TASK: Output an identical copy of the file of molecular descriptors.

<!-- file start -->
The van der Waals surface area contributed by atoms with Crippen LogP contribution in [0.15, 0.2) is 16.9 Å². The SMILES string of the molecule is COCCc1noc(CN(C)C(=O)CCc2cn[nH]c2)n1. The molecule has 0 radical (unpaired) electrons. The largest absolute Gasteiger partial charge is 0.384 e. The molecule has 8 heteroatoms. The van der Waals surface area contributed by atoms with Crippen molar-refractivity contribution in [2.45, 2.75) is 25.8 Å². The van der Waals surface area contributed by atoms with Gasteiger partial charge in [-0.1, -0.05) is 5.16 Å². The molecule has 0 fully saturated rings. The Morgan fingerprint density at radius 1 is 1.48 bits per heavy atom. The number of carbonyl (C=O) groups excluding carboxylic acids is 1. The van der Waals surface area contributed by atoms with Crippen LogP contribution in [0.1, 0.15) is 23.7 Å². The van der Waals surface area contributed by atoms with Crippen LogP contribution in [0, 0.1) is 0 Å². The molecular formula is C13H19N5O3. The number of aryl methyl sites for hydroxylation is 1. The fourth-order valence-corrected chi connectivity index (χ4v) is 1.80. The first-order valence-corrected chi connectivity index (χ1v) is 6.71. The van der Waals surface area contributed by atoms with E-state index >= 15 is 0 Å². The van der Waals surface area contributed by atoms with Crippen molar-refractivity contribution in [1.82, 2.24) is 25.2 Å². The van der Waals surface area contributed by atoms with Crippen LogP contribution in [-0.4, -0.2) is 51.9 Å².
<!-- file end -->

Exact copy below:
The van der Waals surface area contributed by atoms with Crippen LogP contribution in [0.15, 0.2) is 16.9 Å². The SMILES string of the molecule is COCCc1noc(CN(C)C(=O)CCc2cn[nH]c2)n1. The molecule has 0 radical (unpaired) electrons. The largest absolute Gasteiger partial charge is 0.384 e. The molecule has 8 heteroatoms. The van der Waals surface area contributed by atoms with Crippen molar-refractivity contribution in [2.45, 2.75) is 25.8 Å². The van der Waals surface area contributed by atoms with Gasteiger partial charge in [-0.1, -0.05) is 5.16 Å². The molecule has 0 fully saturated rings. The Morgan fingerprint density at radius 1 is 1.48 bits per heavy atom. The number of carbonyl (C=O) groups excluding carboxylic acids is 1. The van der Waals surface area contributed by atoms with Crippen LogP contribution in [0.1, 0.15) is 23.7 Å². The van der Waals surface area contributed by atoms with Crippen LogP contribution in [0, 0.1) is 0 Å². The molecular formula is C13H19N5O3. The number of aryl methyl sites for hydroxylation is 1. The fourth-order valence-corrected chi connectivity index (χ4v) is 1.80. The first-order valence-corrected chi connectivity index (χ1v) is 6.71. The van der Waals surface area contributed by atoms with E-state index >= 15 is 0 Å². The van der Waals surface area contributed by atoms with Crippen molar-refractivity contribution in [1.82, 2.24) is 25.2 Å². The van der Waals surface area contributed by atoms with Crippen LogP contribution in [-0.4, -0.2) is 51.9 Å².